Matthew Cowley warns that any trend that emerges that is considered to be a best practice could potentially threaten equitable outcomes for marginalized students.
“If we are not careful and not paying specific attention to these trends, equitable outcomes for marginalized students are at risk because these trends burst out of an inequitable system,” explains Cowley, associate director, student engagement, University of Florida.
He cites artificial intelligence that is increasingly used in college recruiting as an example.
“We know that artificial intelligence is built by biased humans, so their bias appears in the artificial intelligence,” Cowley says.
“Companies have tried to use facial recognition to determine whether or not a candidate was friendly and had a welcoming demeanor in an interview setting. However, that type of technology is vulnerable to bias against women and people of color if it is not adequately trained using a significant number of women and people of color.”
Likewise, he says, training a system can also be problematic for organizations that have tried to use artificial intelligence software to parse candidate resumes because the resumes they used to train the system are often based on the resumes of successful candidates already within their organization. Women and people of color could be disproportionately affected by this.
“We have to consciously question why we are trying to incorporate this technology,” Cowley recommends.
“In many cases, it is to be more efficient. However, that push for greater efficiency may lead to implementing discriminatory processes.”
Another area of concern is assessments. For example, Cowley explains that many companies and organizations use personality assessments to see if a candidate “fits” within an organization.
“Many of the organizations that have created these assessments have said they should not be used to make hiring decisions,” he points out.
“If you are trying to make decisions based on these categories, you might tend to lean one way or another and, for instance, believe that only an extrovert can be successful in a sales job, when psychology research shows that candidates from any of the different [Myers-Briggs Type Indicator] categories can be successful in these roles. We tend to want to simplify things to say this is the type of person who would succeed in a particular role. In an effort to be more efficient, organizations may strip out parts of the recruiting process that allow people to show who they are and how they could be successful.”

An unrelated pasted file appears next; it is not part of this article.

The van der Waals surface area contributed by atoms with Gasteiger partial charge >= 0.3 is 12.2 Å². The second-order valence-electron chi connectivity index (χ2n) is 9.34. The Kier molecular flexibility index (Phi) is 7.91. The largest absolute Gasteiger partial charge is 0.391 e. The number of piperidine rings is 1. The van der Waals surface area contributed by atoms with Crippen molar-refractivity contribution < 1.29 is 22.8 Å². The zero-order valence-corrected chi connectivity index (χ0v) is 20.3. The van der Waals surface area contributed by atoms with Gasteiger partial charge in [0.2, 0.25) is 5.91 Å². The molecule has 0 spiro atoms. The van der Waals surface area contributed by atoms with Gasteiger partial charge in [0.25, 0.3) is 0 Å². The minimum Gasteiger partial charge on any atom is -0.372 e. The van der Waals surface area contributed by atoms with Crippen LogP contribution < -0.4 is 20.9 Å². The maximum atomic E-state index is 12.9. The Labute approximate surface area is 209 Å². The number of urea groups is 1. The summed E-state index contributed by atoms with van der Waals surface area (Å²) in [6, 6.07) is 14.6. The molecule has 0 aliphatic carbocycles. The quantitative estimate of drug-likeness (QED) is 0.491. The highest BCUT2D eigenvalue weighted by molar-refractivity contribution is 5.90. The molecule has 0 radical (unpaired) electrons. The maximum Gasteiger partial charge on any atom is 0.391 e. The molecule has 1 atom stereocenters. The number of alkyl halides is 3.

Cowley says the less a company interacts with a candidate, the less the company will know about that candidate.
“I'm not saying that we should never use recorded interviews,” he maintains.
“However, a lot of companies use recorded interviews as a way of saving the human resources of having people actually conduct the interviews, cutting down on the face time that they are spending with their candidates.”
This is a critical miss, Cowley says, because interviewees take cues from personal interactions with recruiters and can anticipate and determine what an organization is looking for better when they are interacting in person.
“Taking away that face time can be harmful, especially for marginalized students,” he explains.
“Marginalized students are having a harder time with their career exploration and job search because they have different needs than other students. For example, a student who is from the LGBTQ community may not be confident that an organization will be welcoming to people from that community. The organization might not have done anything that would suggest otherwise, but we need to remember that it was just recently that the Supreme Court ruled that people could not be discriminated against based on their sexuality.
“People, especially those from marginalized groups, may assume that the world is not set up in a way for them to succeed or for them to be welcomed. When we implement trends that take away face time with candidates, we also remove the ability to create trust throughout the interview and onboarding processes.”
In career centers, career coaches and career counselors can be unaware of some of these trends if they are in an office bifurcated by career coaching and counseling and employer relations.
“There is nothing wrong with that model, but staff need to make sure that there are intentional conversations happening between those two teams so there are opportunities for career counselors and career coaches to speak directly with people who work with industry so they can learn how and understand why companies are using certain tools,” Cowley says.
Furthermore, he adds, conversations with recruiters allow career coaches and career counselors to ask questions and provide feedback from students about new tools and approaches.
“Career coaches and counselors are in a position to understand from both the employer perspective and the student perspective what these different trends and practices are and any issues with them,” Cowley says.
“We all need to work together to make sure that all students are still having the best recruiting experience and that outcomes are equitable.”